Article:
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In Defense Of Raunchy Music


Do you know how good feels to free yourself from the expectations of others? It's the feeling you get when you let your locks down and blast Shyne's "Bad Boyz" on a sunny day in your suburban neighborhood with a business suit on. It's the sensation you get when your freak flag raises to full mast after hearing Khia's "My Neck, My Back (Lick It)" in the club, or realizing how sexy Plies is when he promises to drink Kool-Aid off of your body in a song. It's the feigned shock of listening to Bootsy Collins talk about "busting" in the live version "I'd Rather Be With You." That, my friends, is bliss.
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In my opinion, everyone deserves that type of release. Given the quickness by which people are judged these days it has become too easy to limit others by how we think they should operate based on our own assumptions. This can feel claustrophobic to me, especially as someone who gets categorized as a member of the "natural hair mafia." I put my panties on one leg at a time, I bleed red blood, and I love like anyone else. And yes, from time to time, I like incredibly naughty, filthy, flat out wrong music. As Damon Young of Very Smart Brothas puts it:

"I've stopped trying to explain how the misogyny, nihilism, and overall misandry present in much of popular rap -- even rap made by "conscious" artists -- is just some sort of postmodern social commentary reflecting on the trials and tribulations of post-industrial inner city society and finally admitted to myself that I just happen to like some ignorant-ass, vulgar-ass, violent-ass music that's ignorant, vulgar and violent for no reason."

I figured this double consciousness of sorts, of being both highly intelligent and musically vulgar, was a phenomenon that was more wide spread that I'd given it credit for. Yeah, people love to bag on the overt sexuality in music today (I'm a culprit myself), but it's foolish to think that musicians from previous eras weren't covering explicit material -- oh, hey, Prince. But what place do freaky jams play in our lives? Should they always be relegated to the spaces where hoodrats and antelope play? Do they have any real value?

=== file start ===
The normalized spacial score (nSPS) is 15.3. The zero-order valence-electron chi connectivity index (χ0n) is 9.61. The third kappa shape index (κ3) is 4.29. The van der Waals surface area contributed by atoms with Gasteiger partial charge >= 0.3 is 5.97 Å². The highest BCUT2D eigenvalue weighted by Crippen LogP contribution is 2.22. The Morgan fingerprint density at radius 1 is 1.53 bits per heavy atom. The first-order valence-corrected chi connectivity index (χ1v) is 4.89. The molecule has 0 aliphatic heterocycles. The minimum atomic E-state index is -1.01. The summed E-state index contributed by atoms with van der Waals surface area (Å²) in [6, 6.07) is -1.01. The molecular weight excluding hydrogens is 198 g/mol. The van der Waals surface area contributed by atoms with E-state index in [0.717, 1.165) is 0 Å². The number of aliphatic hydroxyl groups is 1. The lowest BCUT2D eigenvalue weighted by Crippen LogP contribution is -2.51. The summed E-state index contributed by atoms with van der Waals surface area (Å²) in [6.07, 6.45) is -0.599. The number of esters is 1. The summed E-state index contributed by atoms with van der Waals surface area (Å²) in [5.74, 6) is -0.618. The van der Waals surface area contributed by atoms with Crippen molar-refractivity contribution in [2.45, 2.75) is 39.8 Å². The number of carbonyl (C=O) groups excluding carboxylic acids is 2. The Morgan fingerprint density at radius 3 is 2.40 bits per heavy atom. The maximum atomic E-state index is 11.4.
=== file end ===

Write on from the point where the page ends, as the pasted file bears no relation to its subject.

I asked my Twitter timeline, which is mostly comprised of lawyers, educators, technologists, and business folks what their all-time favorite freaky jams were, and the responses were bountiful. There were nods to Algernod "Plies" Washington's body of work, David Banner's "Play," Riskay's "Smell Yo' D--k," the Ying Yang Twins' "Pull My Hair," Adina Howard's "Freak Like Me" and Trillville's "Some Cut." Perhaps the best loved dirty song was Akinyele's "Put It In Your Mouth," which I learned through one of my tweeps was sampled by India.Arie for her uplifting song "Video." And further research revealed that Akinyele himself had sampled the guitar melody from Brick's "Fun," which I am quite sure was probably a sly reference to adult fun, if you catch my drift. In the great circle of musical life, a healthy balance between sensibility and sexual tension is key.

Sometimes the stress of spreadsheet jockeying and form-pushing can be soul-sucking, and it's necessary to tap into your wild side. To me, raunchy classics blend comedy, sex and lyricism in a way that is so satisfying. A dose of ignorance can be just the pep you need. Maybe we should all stop being so tense and let that Passion Booty play.

So, SoulBouncers, let your inhibitions down and let us know some of your filth, flarn, filthiest favorites in the comments.


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